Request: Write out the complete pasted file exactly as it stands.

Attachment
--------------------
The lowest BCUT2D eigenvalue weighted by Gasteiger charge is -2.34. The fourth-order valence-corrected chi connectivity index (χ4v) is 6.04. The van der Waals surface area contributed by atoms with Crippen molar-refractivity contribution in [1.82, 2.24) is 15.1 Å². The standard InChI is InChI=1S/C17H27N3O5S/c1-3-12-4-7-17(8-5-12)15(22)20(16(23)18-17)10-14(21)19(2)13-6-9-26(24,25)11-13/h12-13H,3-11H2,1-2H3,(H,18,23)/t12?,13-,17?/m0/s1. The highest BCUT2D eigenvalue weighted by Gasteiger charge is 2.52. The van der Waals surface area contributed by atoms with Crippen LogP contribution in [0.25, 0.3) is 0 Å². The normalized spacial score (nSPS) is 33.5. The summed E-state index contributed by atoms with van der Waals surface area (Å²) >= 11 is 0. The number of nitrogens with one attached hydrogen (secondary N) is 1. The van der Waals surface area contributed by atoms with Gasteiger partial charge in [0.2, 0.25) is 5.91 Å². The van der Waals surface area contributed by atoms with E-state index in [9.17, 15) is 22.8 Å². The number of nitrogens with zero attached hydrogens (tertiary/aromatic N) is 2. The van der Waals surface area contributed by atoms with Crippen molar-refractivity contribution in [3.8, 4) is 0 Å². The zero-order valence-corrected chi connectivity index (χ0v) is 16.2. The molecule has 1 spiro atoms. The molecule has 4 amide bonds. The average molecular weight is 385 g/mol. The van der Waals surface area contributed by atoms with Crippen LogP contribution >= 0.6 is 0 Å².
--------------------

The lowest BCUT2D eigenvalue weighted by Gasteiger charge is -2.34. The fourth-order valence-corrected chi connectivity index (χ4v) is 6.04. The van der Waals surface area contributed by atoms with Crippen molar-refractivity contribution in [1.82, 2.24) is 15.1 Å². The standard InChI is InChI=1S/C17H27N3O5S/c1-3-12-4-7-17(8-5-12)15(22)20(16(23)18-17)10-14(21)19(2)13-6-9-26(24,25)11-13/h12-13H,3-11H2,1-2H3,(H,18,23)/t12?,13-,17?/m0/s1. The highest BCUT2D eigenvalue weighted by Gasteiger charge is 2.52. The van der Waals surface area contributed by atoms with Crippen LogP contribution in [0.25, 0.3) is 0 Å². The normalized spacial score (nSPS) is 33.5. The summed E-state index contributed by atoms with van der Waals surface area (Å²) >= 11 is 0. The number of nitrogens with one attached hydrogen (secondary N) is 1. The van der Waals surface area contributed by atoms with Gasteiger partial charge in [0.2, 0.25) is 5.91 Å². The van der Waals surface area contributed by atoms with E-state index in [9.17, 15) is 22.8 Å². The number of nitrogens with zero attached hydrogens (tertiary/aromatic N) is 2. The van der Waals surface area contributed by atoms with Crippen molar-refractivity contribution in [3.8, 4) is 0 Å². The zero-order valence-corrected chi connectivity index (χ0v) is 16.2. The molecule has 1 spiro atoms. The molecule has 4 amide bonds. The average molecular weight is 385 g/mol. The van der Waals surface area contributed by atoms with Crippen LogP contribution >= 0.6 is 0 Å².